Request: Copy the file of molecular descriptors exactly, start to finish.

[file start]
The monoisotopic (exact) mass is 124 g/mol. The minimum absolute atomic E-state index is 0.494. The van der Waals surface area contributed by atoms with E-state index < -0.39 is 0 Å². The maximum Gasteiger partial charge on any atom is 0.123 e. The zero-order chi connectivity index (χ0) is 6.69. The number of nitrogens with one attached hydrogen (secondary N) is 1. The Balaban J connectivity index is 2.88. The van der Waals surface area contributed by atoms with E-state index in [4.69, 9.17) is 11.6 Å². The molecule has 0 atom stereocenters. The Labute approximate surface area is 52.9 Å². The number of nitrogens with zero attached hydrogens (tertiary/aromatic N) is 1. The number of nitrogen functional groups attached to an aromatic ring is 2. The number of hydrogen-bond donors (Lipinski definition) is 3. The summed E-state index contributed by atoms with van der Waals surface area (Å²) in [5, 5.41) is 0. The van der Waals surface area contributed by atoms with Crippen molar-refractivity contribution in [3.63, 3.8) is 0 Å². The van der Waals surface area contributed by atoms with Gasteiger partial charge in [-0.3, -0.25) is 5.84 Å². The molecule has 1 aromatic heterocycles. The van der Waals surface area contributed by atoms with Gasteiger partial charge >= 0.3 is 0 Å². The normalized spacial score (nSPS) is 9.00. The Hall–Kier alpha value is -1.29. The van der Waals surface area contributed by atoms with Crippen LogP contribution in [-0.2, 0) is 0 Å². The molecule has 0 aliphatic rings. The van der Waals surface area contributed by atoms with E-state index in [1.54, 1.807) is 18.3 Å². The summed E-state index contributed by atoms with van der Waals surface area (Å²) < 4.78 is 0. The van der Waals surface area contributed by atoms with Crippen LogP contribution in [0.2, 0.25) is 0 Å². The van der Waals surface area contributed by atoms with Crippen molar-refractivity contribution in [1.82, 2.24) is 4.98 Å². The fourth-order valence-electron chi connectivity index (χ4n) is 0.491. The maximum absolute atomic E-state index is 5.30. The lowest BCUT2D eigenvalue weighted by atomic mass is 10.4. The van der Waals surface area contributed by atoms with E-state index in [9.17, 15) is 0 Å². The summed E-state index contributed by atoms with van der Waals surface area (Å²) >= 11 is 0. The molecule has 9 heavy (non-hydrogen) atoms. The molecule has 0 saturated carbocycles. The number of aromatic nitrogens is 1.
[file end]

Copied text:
The monoisotopic (exact) mass is 124 g/mol. The minimum absolute atomic E-state index is 0.494. The van der Waals surface area contributed by atoms with E-state index < -0.39 is 0 Å². The maximum Gasteiger partial charge on any atom is 0.123 e. The zero-order chi connectivity index (χ0) is 6.69. The number of nitrogens with one attached hydrogen (secondary N) is 1. The Balaban J connectivity index is 2.88. The van der Waals surface area contributed by atoms with E-state index in [4.69, 9.17) is 11.6 Å². The molecule has 0 atom stereocenters. The Labute approximate surface area is 52.9 Å². The number of nitrogens with zero attached hydrogens (tertiary/aromatic N) is 1. The number of nitrogen functional groups attached to an aromatic ring is 2. The number of hydrogen-bond donors (Lipinski definition) is 3. The summed E-state index contributed by atoms with van der Waals surface area (Å²) in [5, 5.41) is 0. The van der Waals surface area contributed by atoms with Crippen molar-refractivity contribution in [3.63, 3.8) is 0 Å². The van der Waals surface area contributed by atoms with Gasteiger partial charge in [-0.3, -0.25) is 5.84 Å². The molecule has 1 aromatic heterocycles. The van der Waals surface area contributed by atoms with Gasteiger partial charge >= 0.3 is 0 Å². The normalized spacial score (nSPS) is 9.00. The Hall–Kier alpha value is -1.29. The van der Waals surface area contributed by atoms with Crippen LogP contribution in [-0.2, 0) is 0 Å². The molecule has 0 aliphatic rings. The van der Waals surface area contributed by atoms with E-state index in [1.54, 1.807) is 18.3 Å². The summed E-state index contributed by atoms with van der Waals surface area (Å²) < 4.78 is 0. The van der Waals surface area contributed by atoms with Crippen LogP contribution in [0.2, 0.25) is 0 Å². The van der Waals surface area contributed by atoms with Crippen molar-refractivity contribution in [1.82, 2.24) is 4.98 Å². The fourth-order valence-electron chi connectivity index (χ4n) is 0.491. The maximum absolute atomic E-state index is 5.30. The lowest BCUT2D eigenvalue weighted by atomic mass is 10.4. The van der Waals surface area contributed by atoms with E-state index in [9.17, 15) is 0 Å². The summed E-state index contributed by atoms with van der Waals surface area (Å²) >= 11 is 0. The molecule has 9 heavy (non-hydrogen) atoms. The molecule has 0 saturated carbocycles. The number of aromatic nitrogens is 1.